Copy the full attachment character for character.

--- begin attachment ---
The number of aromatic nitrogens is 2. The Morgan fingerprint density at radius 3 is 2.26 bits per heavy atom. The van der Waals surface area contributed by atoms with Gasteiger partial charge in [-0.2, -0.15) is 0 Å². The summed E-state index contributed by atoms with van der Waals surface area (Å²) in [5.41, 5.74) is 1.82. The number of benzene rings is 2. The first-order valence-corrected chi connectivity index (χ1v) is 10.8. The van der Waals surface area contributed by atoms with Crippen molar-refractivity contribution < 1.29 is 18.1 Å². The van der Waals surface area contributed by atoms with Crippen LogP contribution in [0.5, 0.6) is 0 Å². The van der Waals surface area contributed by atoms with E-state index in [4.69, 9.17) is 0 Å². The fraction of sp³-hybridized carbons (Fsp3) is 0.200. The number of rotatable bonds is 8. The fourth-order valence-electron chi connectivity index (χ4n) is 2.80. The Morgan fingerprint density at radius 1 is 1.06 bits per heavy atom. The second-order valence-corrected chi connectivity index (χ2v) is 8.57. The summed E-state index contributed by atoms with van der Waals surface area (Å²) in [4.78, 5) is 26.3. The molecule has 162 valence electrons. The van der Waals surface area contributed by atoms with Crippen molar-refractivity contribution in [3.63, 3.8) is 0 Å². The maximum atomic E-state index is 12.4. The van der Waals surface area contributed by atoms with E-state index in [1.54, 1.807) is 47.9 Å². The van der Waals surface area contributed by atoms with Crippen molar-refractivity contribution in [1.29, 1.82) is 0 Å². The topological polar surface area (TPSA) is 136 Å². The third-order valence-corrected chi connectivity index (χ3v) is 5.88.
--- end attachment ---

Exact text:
The number of aromatic nitrogens is 2. The Morgan fingerprint density at radius 3 is 2.26 bits per heavy atom. The van der Waals surface area contributed by atoms with Gasteiger partial charge in [-0.2, -0.15) is 0 Å². The summed E-state index contributed by atoms with van der Waals surface area (Å²) in [5.41, 5.74) is 1.82. The number of benzene rings is 2. The first-order valence-corrected chi connectivity index (χ1v) is 10.8. The van der Waals surface area contributed by atoms with Crippen molar-refractivity contribution < 1.29 is 18.1 Å². The van der Waals surface area contributed by atoms with Crippen LogP contribution in [0.5, 0.6) is 0 Å². The van der Waals surface area contributed by atoms with E-state index in [4.69, 9.17) is 0 Å². The fraction of sp³-hybridized carbons (Fsp3) is 0.200. The number of rotatable bonds is 8. The fourth-order valence-electron chi connectivity index (χ4n) is 2.80. The Morgan fingerprint density at radius 1 is 1.06 bits per heavy atom. The second-order valence-corrected chi connectivity index (χ2v) is 8.57. The summed E-state index contributed by atoms with van der Waals surface area (Å²) in [4.78, 5) is 26.3. The molecule has 162 valence electrons. The van der Waals surface area contributed by atoms with Crippen molar-refractivity contribution in [3.63, 3.8) is 0 Å². The maximum atomic E-state index is 12.4. The van der Waals surface area contributed by atoms with E-state index in [1.54, 1.807) is 47.9 Å². The van der Waals surface area contributed by atoms with Crippen molar-refractivity contribution in [1.29, 1.82) is 0 Å². The topological polar surface area (TPSA) is 136 Å². The third-order valence-corrected chi connectivity index (χ3v) is 5.88.